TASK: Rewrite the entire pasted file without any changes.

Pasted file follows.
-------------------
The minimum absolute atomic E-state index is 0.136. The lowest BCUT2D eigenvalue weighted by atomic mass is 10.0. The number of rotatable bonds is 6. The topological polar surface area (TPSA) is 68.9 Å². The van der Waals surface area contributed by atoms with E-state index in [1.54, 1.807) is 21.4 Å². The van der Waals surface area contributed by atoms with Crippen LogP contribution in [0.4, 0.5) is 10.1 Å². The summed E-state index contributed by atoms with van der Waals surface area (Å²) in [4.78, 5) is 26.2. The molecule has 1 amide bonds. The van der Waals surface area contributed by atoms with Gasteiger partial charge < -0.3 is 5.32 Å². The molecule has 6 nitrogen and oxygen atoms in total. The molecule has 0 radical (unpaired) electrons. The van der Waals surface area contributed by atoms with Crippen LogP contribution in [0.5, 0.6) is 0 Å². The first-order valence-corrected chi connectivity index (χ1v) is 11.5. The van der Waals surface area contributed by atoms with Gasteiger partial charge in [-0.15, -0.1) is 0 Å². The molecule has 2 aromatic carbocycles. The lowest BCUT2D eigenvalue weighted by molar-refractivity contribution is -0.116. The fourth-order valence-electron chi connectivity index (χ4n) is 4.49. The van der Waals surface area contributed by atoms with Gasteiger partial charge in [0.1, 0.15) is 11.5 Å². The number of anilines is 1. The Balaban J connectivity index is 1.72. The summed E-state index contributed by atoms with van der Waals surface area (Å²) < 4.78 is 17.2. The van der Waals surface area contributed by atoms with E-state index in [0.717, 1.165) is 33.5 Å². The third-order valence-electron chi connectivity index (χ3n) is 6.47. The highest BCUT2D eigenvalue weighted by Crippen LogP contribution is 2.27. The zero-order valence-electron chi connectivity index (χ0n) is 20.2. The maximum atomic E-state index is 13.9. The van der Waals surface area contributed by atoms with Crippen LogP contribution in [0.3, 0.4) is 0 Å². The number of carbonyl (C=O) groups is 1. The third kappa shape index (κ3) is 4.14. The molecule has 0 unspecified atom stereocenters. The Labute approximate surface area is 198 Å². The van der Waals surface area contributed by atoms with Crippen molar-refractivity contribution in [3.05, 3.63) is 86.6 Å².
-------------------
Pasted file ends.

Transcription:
The minimum absolute atomic E-state index is 0.136. The lowest BCUT2D eigenvalue weighted by atomic mass is 10.0. The number of rotatable bonds is 6. The topological polar surface area (TPSA) is 68.9 Å². The van der Waals surface area contributed by atoms with E-state index in [1.54, 1.807) is 21.4 Å². The van der Waals surface area contributed by atoms with Crippen LogP contribution in [0.4, 0.5) is 10.1 Å². The summed E-state index contributed by atoms with van der Waals surface area (Å²) in [4.78, 5) is 26.2. The molecule has 1 amide bonds. The van der Waals surface area contributed by atoms with Gasteiger partial charge < -0.3 is 5.32 Å². The molecule has 6 nitrogen and oxygen atoms in total. The molecule has 0 radical (unpaired) electrons. The van der Waals surface area contributed by atoms with Crippen LogP contribution in [0.5, 0.6) is 0 Å². The first-order valence-corrected chi connectivity index (χ1v) is 11.5. The van der Waals surface area contributed by atoms with Gasteiger partial charge in [-0.15, -0.1) is 0 Å². The molecule has 2 aromatic carbocycles. The lowest BCUT2D eigenvalue weighted by molar-refractivity contribution is -0.116. The fourth-order valence-electron chi connectivity index (χ4n) is 4.49. The van der Waals surface area contributed by atoms with Gasteiger partial charge in [0.1, 0.15) is 11.5 Å². The number of anilines is 1. The Balaban J connectivity index is 1.72. The summed E-state index contributed by atoms with van der Waals surface area (Å²) < 4.78 is 17.2. The van der Waals surface area contributed by atoms with E-state index in [0.717, 1.165) is 33.5 Å². The third-order valence-electron chi connectivity index (χ3n) is 6.47. The highest BCUT2D eigenvalue weighted by Crippen LogP contribution is 2.27. The zero-order valence-electron chi connectivity index (χ0n) is 20.2. The maximum atomic E-state index is 13.9. The van der Waals surface area contributed by atoms with Crippen LogP contribution in [0.3, 0.4) is 0 Å². The number of carbonyl (C=O) groups is 1. The third kappa shape index (κ3) is 4.14. The molecule has 0 unspecified atom stereocenters. The Labute approximate surface area is 198 Å². The van der Waals surface area contributed by atoms with Crippen molar-refractivity contribution in [3.05, 3.63) is 86.6 Å².